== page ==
For more than 30 years, Iraq has been trying to have the biggest and oldest historical site in the world recognised by the United Nations Educational, Scientific and Cultural Organisation (UNESCO) as a heritage site.
In 1972, the United Nations Conference on the Human Environment in Stockholm adopted a convention concerning the “Protection of the world cultural and natural heritage for the present and the future of the entire world citizenry”. According to this treaty, the listed sites are entitled to receive monetary aid under specific conditions.
Babylon has not been included in UNESCO’s list owing to interference the site has experienced over several decades. In 1987, under the presidency of Saddam Hussein, several buildings were constructed violating the architectural and historical regulations.
In the 2003 war and its aftermath, multi-national troop units used the city as a base, which led to the destruction and looting of many of its historical artefacts in the Hammurabi and Nebuchadnezzar museums, according to Mekki Mohamed, a tour guide in Babylon.
“The site was closed for a long time, and it was used as a military base from 2003 to 2009,” Mohamed added.
Since 1983, Iraq has been lobbying for the 4,000-year-old site to be added to the United Nations' prestigious list of protected locations. This year, the UN World Heritage Committee met in the Azerbaijan capital Baku where the 21 convening countries unanimously voted to include it.
The Iraqi government was given a deadline till February 2020 to complete the inclusion requirements, including the removal of all wastes and annexes added to the site. According to a statement by the Parliamentary Committee of Culture and Information, UNESCO "had earlier urged authorities to conserve the tourist structure of Babylon, and to perform some maintenance work in the site".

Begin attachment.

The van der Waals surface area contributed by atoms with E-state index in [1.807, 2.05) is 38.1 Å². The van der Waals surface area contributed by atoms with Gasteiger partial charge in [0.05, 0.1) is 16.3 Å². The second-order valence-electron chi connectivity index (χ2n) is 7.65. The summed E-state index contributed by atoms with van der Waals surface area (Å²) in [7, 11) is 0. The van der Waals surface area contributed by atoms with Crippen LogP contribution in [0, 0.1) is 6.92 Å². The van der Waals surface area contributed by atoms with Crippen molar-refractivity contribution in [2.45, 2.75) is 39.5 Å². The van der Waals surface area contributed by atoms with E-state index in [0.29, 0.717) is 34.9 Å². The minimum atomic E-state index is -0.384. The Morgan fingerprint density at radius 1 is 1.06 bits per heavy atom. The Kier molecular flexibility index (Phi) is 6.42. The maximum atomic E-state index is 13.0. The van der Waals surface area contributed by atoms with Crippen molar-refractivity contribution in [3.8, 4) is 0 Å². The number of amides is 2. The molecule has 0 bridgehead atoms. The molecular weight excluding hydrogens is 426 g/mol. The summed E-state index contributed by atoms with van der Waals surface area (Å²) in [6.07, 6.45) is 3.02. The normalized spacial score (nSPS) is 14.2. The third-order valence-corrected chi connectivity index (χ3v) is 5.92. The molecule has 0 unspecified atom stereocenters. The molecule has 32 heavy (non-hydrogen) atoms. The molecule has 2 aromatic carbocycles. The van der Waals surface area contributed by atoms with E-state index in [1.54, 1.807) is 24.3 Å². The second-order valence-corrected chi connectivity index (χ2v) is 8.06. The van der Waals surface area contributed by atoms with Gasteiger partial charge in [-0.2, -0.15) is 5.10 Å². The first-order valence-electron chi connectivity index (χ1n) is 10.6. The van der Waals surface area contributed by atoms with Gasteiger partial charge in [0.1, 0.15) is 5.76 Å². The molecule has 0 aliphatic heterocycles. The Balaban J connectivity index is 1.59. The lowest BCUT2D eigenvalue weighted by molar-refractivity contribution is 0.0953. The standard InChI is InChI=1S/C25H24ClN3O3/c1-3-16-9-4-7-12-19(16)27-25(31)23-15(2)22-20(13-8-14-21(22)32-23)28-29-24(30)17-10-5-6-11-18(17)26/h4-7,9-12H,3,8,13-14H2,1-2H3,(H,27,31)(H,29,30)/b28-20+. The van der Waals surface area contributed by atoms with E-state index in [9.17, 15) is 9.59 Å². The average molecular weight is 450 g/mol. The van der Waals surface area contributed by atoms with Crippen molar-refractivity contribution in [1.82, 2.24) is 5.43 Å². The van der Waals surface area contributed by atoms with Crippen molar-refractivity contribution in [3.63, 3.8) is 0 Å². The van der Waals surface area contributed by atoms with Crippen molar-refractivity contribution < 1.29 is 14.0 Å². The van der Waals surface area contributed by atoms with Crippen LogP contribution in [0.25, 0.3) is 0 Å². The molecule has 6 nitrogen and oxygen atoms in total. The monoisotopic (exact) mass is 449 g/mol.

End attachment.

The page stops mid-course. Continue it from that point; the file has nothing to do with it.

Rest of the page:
Following the announcement of naming Babylon being named a UNESCO World Heritage Site, dozens of Iraqi activists and citizens headed to the ancient city, which is located some 90 kilometres (60 miles) south of the capital Baghdad, to celebrate the historic event.
“It’s great news to be back on the world map,” Murad Al-Bakry, an activist and journalist, told 7Dnews.
Dr Said Ibrahim, an academic who launched the hashtag #Babylon_World_Heritage which became a slogan for the media campaign, said that the central and local governments have to play a role in breathing life into the ancient city and maintaining its infrastructure in order to restore its position as a tourist attraction.
#Babylon_World_Heritage has turned into a world trend, especially on Twitter and Facebook, according to Iraqi Digital Media Centre, an independent organisation monitoring social media.
Sadiq Madloul, a member of the parliament’s financial committee, told 7Dnews that nearly $50 million had been allocated to maintain ancient monuments in Iraq. For his part, the Minister of Culture Abdel-Amir Al-Hamdany has stated that his ministry allotted $200 million to remove any infringements.
Governor of Babylon province Karrar Al-Abady said the inclusion of ancient Babylon in UNESCO’s list of World Heritage Sites will boost its economic and cultural status.
“It will eventually attract both local and foreign investment and create jobs, which will in turn reduce the unemployment rate in the province,” Al-Abady added.
Prior to the UNESCO decision, many cultural and civil efforts took place in a bid to show Babylon as a city of peace, culture and coexistence. Dozens of festivals were held during the past two years with the participation of international entertainers, in addition to fashion shows and poetic salons.
Salam Adel, an Iraqi journalist, sees that UNESCO’s decision has helped to boost the image of Iraq as a country endeavouring to stand on its feet once more after regaining the territories it lost to Isis.
“Now Iraq is ready to regain its historical position and join the international community once again,” Adel said.